Two decades later, Ms. Kiell is not only earning a considerably larger salary; she is also opening doors for other female professionals in the real estate industry, which has long been considered a boy’s club.
At Jones Lang LaSalle, where an estimated 30 percent of company’s managers are female, Ms. Kiell has been actively mentoring female brokers and hosting seminars to help others break similar barriers.
Last month, in fact, JLL hosted its first Women’s Summit in Chicago, where the firm is based.
“I think it’s an interest of mine and the firm to really create and grow our junior women to have more senior women in the real estate ranks,” she said.
And while the gender equation is evening out—an estimated 43 percent of commercial real estate professionals are women, an increase from 36 percent in 2005, according to a 2010 report from the Commercial Real Estate Women Network—Ms. Kiell believes balancing work and family can be a challenge.
“The hours that are required a lot of times don’t work for people who want to have a good work life balance and want to have a family life,” said Ms. Kiell, a married mother of two boys who lives on the Upper West Side. “The time constraints are tough.”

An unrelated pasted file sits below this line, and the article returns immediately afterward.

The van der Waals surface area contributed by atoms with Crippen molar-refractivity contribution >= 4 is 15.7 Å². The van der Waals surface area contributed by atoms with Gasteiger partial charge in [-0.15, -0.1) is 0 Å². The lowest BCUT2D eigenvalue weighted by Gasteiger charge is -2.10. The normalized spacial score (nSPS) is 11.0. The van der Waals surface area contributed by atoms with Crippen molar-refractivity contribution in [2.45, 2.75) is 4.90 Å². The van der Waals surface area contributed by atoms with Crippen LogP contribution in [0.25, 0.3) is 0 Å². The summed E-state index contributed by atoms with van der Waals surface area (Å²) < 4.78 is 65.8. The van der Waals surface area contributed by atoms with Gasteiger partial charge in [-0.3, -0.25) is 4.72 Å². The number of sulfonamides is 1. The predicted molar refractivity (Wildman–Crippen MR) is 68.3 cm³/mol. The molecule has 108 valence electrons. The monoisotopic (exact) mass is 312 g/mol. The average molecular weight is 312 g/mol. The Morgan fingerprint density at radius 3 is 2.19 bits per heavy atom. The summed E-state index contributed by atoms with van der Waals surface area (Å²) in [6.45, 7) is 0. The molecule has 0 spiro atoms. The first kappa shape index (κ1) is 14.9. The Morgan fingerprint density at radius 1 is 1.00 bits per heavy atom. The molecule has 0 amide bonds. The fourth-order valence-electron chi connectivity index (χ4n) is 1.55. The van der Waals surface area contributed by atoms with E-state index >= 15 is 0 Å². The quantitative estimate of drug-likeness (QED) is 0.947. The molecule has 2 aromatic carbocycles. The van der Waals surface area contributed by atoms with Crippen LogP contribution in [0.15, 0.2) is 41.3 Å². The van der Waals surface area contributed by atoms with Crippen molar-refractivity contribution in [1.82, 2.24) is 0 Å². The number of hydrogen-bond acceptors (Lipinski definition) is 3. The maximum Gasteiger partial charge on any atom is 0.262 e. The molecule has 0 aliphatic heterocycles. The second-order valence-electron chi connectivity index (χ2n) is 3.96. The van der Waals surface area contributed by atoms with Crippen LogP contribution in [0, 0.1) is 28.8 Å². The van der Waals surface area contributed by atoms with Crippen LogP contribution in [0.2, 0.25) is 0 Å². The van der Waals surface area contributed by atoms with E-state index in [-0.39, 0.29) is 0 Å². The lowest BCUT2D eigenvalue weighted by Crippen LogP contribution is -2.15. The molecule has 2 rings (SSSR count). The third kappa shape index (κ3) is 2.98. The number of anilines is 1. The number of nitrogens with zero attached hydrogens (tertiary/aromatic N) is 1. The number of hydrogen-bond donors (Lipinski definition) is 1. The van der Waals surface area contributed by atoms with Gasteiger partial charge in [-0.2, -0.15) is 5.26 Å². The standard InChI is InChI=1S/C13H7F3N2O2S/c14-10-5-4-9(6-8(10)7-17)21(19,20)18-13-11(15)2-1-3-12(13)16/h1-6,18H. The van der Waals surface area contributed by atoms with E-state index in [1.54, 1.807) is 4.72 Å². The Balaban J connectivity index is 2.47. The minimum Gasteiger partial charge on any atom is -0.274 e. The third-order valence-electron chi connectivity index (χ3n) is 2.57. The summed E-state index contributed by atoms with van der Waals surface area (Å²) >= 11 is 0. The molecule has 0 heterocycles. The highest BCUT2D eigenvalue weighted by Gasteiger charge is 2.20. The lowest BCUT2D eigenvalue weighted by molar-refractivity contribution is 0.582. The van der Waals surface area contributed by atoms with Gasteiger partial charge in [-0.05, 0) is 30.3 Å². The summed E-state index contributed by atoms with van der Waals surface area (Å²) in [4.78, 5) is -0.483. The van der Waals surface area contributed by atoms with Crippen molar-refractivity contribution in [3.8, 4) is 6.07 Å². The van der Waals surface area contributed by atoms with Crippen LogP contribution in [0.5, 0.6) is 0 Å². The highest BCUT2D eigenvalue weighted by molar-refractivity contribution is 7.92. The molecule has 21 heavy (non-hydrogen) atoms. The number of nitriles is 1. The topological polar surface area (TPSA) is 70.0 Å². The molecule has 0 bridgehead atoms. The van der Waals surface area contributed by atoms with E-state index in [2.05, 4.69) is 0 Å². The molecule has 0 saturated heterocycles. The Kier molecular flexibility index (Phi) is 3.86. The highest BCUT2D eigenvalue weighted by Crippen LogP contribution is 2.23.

Looking ahead to 2012, Ms. Kiell believes business will remain steady, but we won’t see dramatic improvements in the coming months.
“It’s going to be a plateau, small increase kind of thing for the next 12 months,” said Ms. Kiell. “We’re not going to see big ups or downs.
“The good news is people still want to be in New York City. Companies want to locate in New York City … it’s where people want to work. So we’re fortunate in that people still want office space.”